( जर्मन समीक्षा का अंग्रेजी अनुवाद - योहान्नेस लापिंग )
Review in “Südasien 2/2016”, p. 98
Jacinta Kerketta, Glut – Angor. Gedichte Hindi und Deutsch
[Title details as in book]
This is a bilingual edition of poems by one of the most important poets of the younger generation of Adivasis: thus the German translation can be directly compared with the Hindi text, by those who know the language.
In recent years, Hindi turns out as the central media for communication in Adivasi literature, which otherwise is quite multi-lingual. Jacinta Kerketta is one of the most important young authors of this literature. Her collection of poems in this volume is more melancholic than struggle oriented, but it is an important and impressive example of Adivasi literature in Hindi. Her verses give expression to sadness about the loss of land and culture as it is experienced by Adivasis. The “fragrance of the flowers” is contrasted with the “stench of machines”; “rain” is contrasted with “tears of blood”; “household and farm life” with “progress”; the whisper of a dry leaf with all the “book words” – which refers to the bookish knowledge and language of the “others” in the “jungle of concrete”, trying to finish with Adivasi culture.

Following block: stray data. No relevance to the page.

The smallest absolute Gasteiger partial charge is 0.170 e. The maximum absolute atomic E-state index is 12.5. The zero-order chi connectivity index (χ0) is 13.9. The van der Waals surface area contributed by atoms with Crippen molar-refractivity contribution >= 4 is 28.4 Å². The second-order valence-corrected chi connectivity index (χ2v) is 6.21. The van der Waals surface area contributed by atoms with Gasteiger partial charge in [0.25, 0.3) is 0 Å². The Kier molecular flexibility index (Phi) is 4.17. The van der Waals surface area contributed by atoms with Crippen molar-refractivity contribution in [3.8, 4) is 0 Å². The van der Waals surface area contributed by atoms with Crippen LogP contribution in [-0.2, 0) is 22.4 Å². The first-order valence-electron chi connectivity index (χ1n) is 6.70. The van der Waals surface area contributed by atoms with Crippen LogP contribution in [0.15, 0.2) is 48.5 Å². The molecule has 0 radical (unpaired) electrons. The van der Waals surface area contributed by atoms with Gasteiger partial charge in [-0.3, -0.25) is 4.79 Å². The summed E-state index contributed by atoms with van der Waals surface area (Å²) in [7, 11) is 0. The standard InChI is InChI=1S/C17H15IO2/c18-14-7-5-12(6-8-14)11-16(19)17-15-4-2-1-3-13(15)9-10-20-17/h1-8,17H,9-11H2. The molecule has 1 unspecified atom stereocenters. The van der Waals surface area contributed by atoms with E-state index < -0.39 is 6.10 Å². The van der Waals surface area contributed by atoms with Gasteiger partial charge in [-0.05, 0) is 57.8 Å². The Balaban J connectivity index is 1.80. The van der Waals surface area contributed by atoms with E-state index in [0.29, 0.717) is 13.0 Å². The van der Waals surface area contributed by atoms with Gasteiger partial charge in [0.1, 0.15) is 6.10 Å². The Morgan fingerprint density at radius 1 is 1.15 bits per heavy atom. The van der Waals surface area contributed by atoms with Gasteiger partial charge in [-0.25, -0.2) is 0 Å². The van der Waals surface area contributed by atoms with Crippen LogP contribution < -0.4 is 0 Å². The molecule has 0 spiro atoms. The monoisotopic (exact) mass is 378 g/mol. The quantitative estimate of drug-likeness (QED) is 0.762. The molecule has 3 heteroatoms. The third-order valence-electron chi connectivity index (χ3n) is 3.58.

On the other hand, the author considers sharing of ember [“Glut”], as reflected in the title of her book, as deeply meaningful and an expression of Adivasi solidarity that is kept alive: you borrow ember from your neighbour to light a fire in your own house – this is happening every day, and it is a symbolic representation of traditional village life all over India. However, the ovens in Adivasi villages have gone cold, and rice seeds are sprouting from the mud of which these ovens are made. People die of hunger or kill themselves in agony. Yet, among all these visual presentations of desperation in the face large scale mining, exploitation of man and displacement in a world that is perishing, there emerge also images of resistance. Mother goes out, but instead of “basket and digging hoe”, she is carrying “bow and arrows in her hand.”(p.57)
The German translation matches well with the intentions of the original text. There are some minor inaccuracies, leading away from the original. But on the whole the translation is intimately close to the original text, in terms of syntax and contents, and it avoids taking to many liberties….
Jacinta Kerketta’s style of writing is rather prosaic, and this is rendered well in the German translation. Certain difficult words, printed in italics in the text, are explained in a glossary.
This is a very valuable testimony of contemporary Adivasi identity, and it comes to the German audience in a very well designed edition.
Heinz werner wessler
(Professor of Indology at University of Uppsala in Sweden)
In: Südasien 2/2016, p. 98
(साउथ एशिया मैग्जीन में जर्मन में आई समीक्षा)
In: Südasien 2/2016, p. 98